The Taliban* movement stated it was ready to talk with Afghanistan's government only after agreeing with the United States on a schedule for the withdrawal of foreign troops from the country, Russian Presidential Envoy for Afghanistan Zamir Kabulov said.
"They said that they would be ready to talk with the Afghan government only after reaching an agreement with the Americans on the schedule for withdrawing all foreign troops from Afghanistan. As a confidence-building measure, the Taliban have preliminarily demanded the release of all political prisoners and the cancellation of anti-Taliban sanctions imposed on them back in 1997," Kabulov said at a press conference.
The Taliban are ready to take part in the next meeting on Afghanistan in Moscow, Kabulov noted.
"Yes. In principle, the Taliban are ready. They really liked it, they are ready to take part," Kabulov said at a press conference when asked about the prospects for the Taliban's participation in a new meeting of the Moscow format.
The November 9 meeting of the Moscow format on Afghanistan may be considered a breakthrough, because for the first time the Taliban attended it, which is the first step toward further full-format peace talks, according to Russian Foreign Ministry Second Asian Department Director Zamir Kabulov, who also serves as an envoy for Afghanistan.
The US presence does not solve problems in Afghanistan, and Moscow does not compete with Washington in esttablishing a settlement in Afghanistan: the national interests of Russia and its allies are at stake, Kabulov said Monday.
"The United States had enough time, 17 years, to do a lot of what it originally intended. But… If you remember, in 2001 the presence of the Taliban in Afghanistan was zero, today the Taliban control more than 60 per cent of the country — this is the presence of America and NATO in Afghanistan. What kind of presence is this, which does not solve the problem, but contributes to its growth? We do not need such leadership," Kabulov stated.
He contended that the national security interests of Russia and its allies are at stake.
The launch of direct talks between Kabul and the Taliban may be discussed with US Special Envoy Zalmay Khalilzad during his visit to Russia, Zamir Kabulov noted.
“We will see. If he is ready for this, then [we do not rule out]. I cannot suppose in advance,” Kabulov said when asked whether the possibility of launching direct talks between the Afghan authorities and the Taliban movement would be discussed at a meeting in Moscow.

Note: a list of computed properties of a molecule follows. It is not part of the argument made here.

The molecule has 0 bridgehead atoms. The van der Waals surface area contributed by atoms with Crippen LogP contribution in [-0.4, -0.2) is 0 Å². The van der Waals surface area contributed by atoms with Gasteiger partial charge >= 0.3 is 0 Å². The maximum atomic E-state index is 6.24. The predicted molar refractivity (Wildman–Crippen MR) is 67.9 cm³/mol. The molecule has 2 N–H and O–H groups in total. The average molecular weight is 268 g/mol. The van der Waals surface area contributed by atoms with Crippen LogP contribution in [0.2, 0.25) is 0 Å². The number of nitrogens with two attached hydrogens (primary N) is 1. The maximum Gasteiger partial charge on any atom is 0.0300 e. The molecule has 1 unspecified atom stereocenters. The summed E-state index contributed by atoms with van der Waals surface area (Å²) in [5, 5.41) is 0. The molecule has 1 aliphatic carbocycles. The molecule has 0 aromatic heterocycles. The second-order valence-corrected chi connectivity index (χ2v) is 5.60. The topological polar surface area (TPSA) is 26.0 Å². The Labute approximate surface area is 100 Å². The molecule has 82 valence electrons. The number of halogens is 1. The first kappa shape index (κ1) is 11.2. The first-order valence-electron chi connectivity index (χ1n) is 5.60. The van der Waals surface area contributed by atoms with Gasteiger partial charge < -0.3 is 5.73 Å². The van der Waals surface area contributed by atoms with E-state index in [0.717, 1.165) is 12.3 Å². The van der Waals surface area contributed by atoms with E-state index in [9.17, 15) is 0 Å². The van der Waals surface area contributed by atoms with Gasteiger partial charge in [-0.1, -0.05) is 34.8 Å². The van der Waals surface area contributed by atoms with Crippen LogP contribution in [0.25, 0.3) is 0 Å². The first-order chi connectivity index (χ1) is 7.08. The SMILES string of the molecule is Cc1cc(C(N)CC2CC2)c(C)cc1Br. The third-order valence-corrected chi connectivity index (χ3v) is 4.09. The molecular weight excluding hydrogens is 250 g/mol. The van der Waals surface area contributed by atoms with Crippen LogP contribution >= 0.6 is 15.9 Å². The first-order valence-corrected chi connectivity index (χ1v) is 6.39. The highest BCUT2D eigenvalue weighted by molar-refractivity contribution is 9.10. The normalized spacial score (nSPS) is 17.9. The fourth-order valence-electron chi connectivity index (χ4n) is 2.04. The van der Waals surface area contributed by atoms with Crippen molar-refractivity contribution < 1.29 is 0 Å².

Postponement of Moscow Meeting on Afghanistan to November Was Due to Kabul's Position
"A few words about what we had to face in preparing the event. As you know, it was originally planned to hold the conference in early September, but then in a telephone conversation with [Russian Foreign Minister Sergey] Lavrov, the president of Afghanistan, citing various circumstances, asked to postpone the event for a month in order to work jointly on modality," Kabulov said at a press conference.
The Russian diplomat added that the Afghan authorities did not intend to send an official delegation to the Moscow-format meeting on the Afghan settlement from the early beginning and sent representatives of the Afghan High Peace Council instead.
"In late October, the Afghan authorities, always requesting direct talks, stated, and it was announced by [Afghan President] Ashraf Ghani in phone talks with Lavrov, that [they] were not ready to send an official delegation to [the Moscow] meeting, but suggested sending a delegation of the Afghan High Peace Council. The organisation is technically considered a non-governmental institution, but its leadership is appointed by the Afghan president," Kabulov stated.
On November 9, Moscow held the second round of negotiations on Afghanistan. The talks involved the Afghan High Peace Council, which, according to Afghanistan's foreign ministry, didn't officially represent the country's government; for the first time, the political representatives of the Taliban Islamist group in Doha were invited. Representatives from China, India, Iran, Kazakhstan, Kyrgyzstan, Pakistan, Tajikistan, Turkmenistan, Uzbekistan and the United States were also invited to join the meeting.
The United States initially launched its military operations in Afghanistan in 2001 after the 9/11 terror attacks.
While most of the US troops had been reportedly withdrawn from the country by the end of 2014, NATO launched a new mission in 2015 to provide training and assistance to the Afghan security forces. Over 16,000 soldiers from 39 NATO countries are currently serving in Afghanistan as part of the mission.
The Afghan government has long been engaged in a conflict with the Taliban movement, along with other terrorist groups operating in the country.